This chapter details the story of Samuel, a Lamanite who comes to preach repentance to the Nephites, who aren't very open to what he has to say. Here are my thoughts on some of the verses:
Verse 9: "And four hundred years shall not pass away before I will cause that they shall be smitten.."
For a long time I wondered why God would warn a people four hundred years before something is going to happen. I understand why there have always been prophecies about the Savior, but I didn't really get why he would tell people who wouldn't even be alive about what would happen to their descendants generations down the line. I can see those people saying "who cares what happens in four hundred years? We won't be alive. It's not going to make a difference in our lives!" I think that would be a normal human response. But... I think it's really short-sighted. Even if we haven't received a personal prophesy about our descendants, we have to remember that what we do today, and how we live our lives can have drastic effects on our family line. One righteous person can change the entire course of a family. One wicked person can bring their posterity down to the depths of hell. When we are before the throne on judgment day, do we want to be told that because of our example many were saved and the effects of their righteousness then rippled on throughout the generations? Or would we be comfortable hearing that the way we lived our life prevented our posterity from accepting or maybe even desiring salvation? We can't live with an "it's not going to affect anyone but me" attitude, because ultimately our example reaches farther and goes deeper than we will ever know.
Verse 21: "... ye are cursed because of your riches, and also are your riches cursed because ye have set your hearts upon them, and have not hearkened unto the words of him who gave them unto you."
Verse 22: "Ye do not remember the Lord your God in the things with which he hath blessed you, but ye do always remember your riches, not to thank the Lord your God for them; yea, your hearts are not drawn out unto the Lord, but they do swell with great pride, unto boasting, and unto great swelling, envyings, strifes, malice, persecutions, and murders, and all manner of iniquities."
God is the one who blessed these people with great wealth, so obviously He doesn't count wealth in itself as a sin. The sin comes when we gain riches and forget to show our gratitude to God for them. When we use our resources solely for pleasure or for more gain rather than to benefit our family and others, we have fallen into sin. It's so easy to go from thanking God that we have enough for our means, to being blessed with extra and then focusing more on the things we want to buy with it, and how we want to keep or increase it. It's important to stay focused and remember that all we have comes from the Lord and it belongs to Him. We are only stewards over it for the time that we are in possession of it. And if we think about our wealth as actually being God's... what would we do with God's money? Would that change the way we spend it?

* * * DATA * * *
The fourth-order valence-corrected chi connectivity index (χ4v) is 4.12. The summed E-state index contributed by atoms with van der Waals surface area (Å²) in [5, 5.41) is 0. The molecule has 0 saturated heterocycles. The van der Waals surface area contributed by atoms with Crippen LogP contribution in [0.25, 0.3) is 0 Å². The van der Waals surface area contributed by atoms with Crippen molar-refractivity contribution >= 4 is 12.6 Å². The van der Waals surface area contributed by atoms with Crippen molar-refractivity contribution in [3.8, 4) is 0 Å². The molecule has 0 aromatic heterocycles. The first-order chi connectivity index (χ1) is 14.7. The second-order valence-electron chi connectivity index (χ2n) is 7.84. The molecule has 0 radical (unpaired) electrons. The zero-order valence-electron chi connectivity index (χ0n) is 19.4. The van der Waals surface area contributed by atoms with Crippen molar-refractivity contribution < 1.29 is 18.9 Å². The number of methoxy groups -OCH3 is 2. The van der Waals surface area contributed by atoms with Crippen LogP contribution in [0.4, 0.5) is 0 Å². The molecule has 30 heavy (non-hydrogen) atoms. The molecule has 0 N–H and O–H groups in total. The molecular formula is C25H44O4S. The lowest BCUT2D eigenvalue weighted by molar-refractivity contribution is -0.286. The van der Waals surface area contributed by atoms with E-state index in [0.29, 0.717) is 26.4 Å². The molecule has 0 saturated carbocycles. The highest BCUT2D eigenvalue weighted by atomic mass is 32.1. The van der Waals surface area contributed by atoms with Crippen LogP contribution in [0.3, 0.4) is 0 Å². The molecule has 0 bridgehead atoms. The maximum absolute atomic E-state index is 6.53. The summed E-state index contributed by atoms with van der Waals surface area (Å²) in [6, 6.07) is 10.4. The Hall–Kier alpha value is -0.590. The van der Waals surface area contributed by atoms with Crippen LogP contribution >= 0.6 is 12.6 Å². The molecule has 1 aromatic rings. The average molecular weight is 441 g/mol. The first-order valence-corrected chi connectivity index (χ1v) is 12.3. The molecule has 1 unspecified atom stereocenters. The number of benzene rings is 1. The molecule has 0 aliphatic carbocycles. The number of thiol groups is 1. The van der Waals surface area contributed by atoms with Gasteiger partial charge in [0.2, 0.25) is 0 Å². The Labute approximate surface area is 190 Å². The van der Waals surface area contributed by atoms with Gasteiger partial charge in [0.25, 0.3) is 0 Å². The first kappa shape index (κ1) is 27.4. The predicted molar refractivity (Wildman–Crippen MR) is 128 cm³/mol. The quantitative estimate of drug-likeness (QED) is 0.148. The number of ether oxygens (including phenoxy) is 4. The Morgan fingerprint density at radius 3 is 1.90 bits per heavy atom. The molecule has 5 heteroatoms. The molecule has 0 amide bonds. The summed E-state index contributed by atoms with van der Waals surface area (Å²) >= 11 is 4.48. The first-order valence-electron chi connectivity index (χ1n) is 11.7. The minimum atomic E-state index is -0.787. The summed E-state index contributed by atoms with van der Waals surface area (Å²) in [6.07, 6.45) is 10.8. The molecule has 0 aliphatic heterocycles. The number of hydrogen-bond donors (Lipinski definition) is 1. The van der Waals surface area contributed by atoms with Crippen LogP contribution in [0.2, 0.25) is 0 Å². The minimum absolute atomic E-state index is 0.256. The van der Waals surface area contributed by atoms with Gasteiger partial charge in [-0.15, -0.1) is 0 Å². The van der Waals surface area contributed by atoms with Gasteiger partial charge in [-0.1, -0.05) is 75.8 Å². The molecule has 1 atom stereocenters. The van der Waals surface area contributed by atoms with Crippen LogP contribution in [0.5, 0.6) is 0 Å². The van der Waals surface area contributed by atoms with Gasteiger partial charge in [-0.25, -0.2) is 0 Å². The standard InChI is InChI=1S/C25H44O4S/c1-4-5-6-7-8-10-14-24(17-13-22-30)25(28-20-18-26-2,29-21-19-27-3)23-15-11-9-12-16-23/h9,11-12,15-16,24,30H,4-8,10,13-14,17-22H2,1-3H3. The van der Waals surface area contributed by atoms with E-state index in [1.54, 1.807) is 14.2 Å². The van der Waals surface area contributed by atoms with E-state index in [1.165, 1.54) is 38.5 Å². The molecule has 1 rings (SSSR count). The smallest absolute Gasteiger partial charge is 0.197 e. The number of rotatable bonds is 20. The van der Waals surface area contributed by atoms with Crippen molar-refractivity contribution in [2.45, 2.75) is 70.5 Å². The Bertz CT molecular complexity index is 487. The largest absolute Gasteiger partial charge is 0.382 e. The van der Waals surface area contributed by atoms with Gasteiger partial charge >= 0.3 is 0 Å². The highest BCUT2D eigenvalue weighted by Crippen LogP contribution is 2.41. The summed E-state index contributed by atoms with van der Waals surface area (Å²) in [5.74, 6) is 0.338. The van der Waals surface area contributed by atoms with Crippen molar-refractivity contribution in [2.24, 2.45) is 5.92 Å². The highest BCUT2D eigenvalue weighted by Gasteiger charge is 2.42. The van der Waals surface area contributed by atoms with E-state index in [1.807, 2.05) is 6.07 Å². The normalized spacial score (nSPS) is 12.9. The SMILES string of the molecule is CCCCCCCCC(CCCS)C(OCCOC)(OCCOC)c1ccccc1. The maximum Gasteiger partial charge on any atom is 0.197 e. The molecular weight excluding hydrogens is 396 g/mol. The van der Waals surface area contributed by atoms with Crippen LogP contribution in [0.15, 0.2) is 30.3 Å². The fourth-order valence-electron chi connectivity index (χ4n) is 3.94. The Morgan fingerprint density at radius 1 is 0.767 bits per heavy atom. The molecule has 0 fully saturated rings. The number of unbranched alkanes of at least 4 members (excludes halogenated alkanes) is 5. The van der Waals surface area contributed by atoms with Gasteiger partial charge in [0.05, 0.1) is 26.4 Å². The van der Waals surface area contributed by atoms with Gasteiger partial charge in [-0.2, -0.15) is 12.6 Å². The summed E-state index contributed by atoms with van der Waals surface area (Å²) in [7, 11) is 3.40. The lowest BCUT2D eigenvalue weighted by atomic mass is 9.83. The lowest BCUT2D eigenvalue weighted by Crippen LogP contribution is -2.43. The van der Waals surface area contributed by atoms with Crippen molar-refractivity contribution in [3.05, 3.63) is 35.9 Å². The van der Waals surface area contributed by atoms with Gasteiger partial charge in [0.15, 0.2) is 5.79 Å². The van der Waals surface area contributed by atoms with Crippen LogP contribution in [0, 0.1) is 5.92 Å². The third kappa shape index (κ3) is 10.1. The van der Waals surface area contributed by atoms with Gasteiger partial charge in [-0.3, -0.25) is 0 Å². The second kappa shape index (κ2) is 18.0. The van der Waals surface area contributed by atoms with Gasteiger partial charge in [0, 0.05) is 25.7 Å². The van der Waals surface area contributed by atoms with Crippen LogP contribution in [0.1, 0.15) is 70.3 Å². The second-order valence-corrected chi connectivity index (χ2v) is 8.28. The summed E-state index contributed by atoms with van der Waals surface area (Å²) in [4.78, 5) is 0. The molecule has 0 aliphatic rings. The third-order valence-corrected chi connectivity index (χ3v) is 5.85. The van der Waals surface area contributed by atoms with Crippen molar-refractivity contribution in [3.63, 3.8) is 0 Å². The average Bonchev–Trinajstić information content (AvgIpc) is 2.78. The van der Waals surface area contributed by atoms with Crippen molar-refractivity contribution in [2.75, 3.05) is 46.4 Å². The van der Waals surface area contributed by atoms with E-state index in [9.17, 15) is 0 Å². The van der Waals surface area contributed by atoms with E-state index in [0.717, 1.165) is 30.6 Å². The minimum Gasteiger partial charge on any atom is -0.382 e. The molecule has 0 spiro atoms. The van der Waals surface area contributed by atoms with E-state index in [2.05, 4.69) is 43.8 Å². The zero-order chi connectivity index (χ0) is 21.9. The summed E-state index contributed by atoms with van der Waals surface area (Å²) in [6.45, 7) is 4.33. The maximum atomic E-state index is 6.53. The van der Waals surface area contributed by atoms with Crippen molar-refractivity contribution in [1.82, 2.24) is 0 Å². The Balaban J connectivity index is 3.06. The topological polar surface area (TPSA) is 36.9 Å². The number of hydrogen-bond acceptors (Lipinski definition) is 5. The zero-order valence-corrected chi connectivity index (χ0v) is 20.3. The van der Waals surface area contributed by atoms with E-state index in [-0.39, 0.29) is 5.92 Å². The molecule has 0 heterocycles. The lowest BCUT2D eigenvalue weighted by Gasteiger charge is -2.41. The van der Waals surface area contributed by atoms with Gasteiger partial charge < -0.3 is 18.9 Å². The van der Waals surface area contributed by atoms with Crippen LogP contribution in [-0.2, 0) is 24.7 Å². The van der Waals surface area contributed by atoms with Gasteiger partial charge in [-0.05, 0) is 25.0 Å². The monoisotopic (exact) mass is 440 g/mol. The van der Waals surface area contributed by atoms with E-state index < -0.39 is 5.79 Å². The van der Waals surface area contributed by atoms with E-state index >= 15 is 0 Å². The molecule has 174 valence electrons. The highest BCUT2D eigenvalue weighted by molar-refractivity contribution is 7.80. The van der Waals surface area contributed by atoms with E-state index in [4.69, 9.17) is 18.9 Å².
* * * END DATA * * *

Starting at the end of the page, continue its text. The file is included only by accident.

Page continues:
Verse 38: "... your days of probation are past; ye have procrastinated the day of your salvation until it is everlastingly too late, and your destruction is made sure; yea, for ye have sought all the days of your lives for that which ye could not obtain; and ye have sought for happiness in doing iniquity, which thing is contrary to the nature of that righteousness which is in our great and Eternal Head."
I think procrastination is a pretty serious sin, because putting off something that we should be doing not only keeps us from the immediate blessings and joy of doing something good, but it also denies blessings to other and keeps us from growing. When we decide to procrastinate we are putting ourselves before God and saying that our time is more valuable than His. Our pride leads us to think that we aren't doing anything wrong by putting things off, because God knows our intentions and will be merciful if we haven't been totally diligent. Wrong. When it comes to the gospel we are reminded over and over that the day to repent is NOW. We are to start and end each day with a renewed commitment to live the gospel... and that leaves no room for procrastination. We can't keep moving forward if we are sitting on our butts!
I'm also impressed by Samuel's statement that the people were trying to obtain the impossible: finding happiness through sin. It's amazing how often we think that we're going to find happiness by doing what's wrong. Satan is very good at his job, and he convinces us that doing something wrong is actually right for us... after all, doesn't it make us feel good (at least temporarily)? But in the end, after the fun or pleasure of the sin is past, we are left feeling empty and more unhappy than we were before. True happiness comes from following Christ. There is no other way.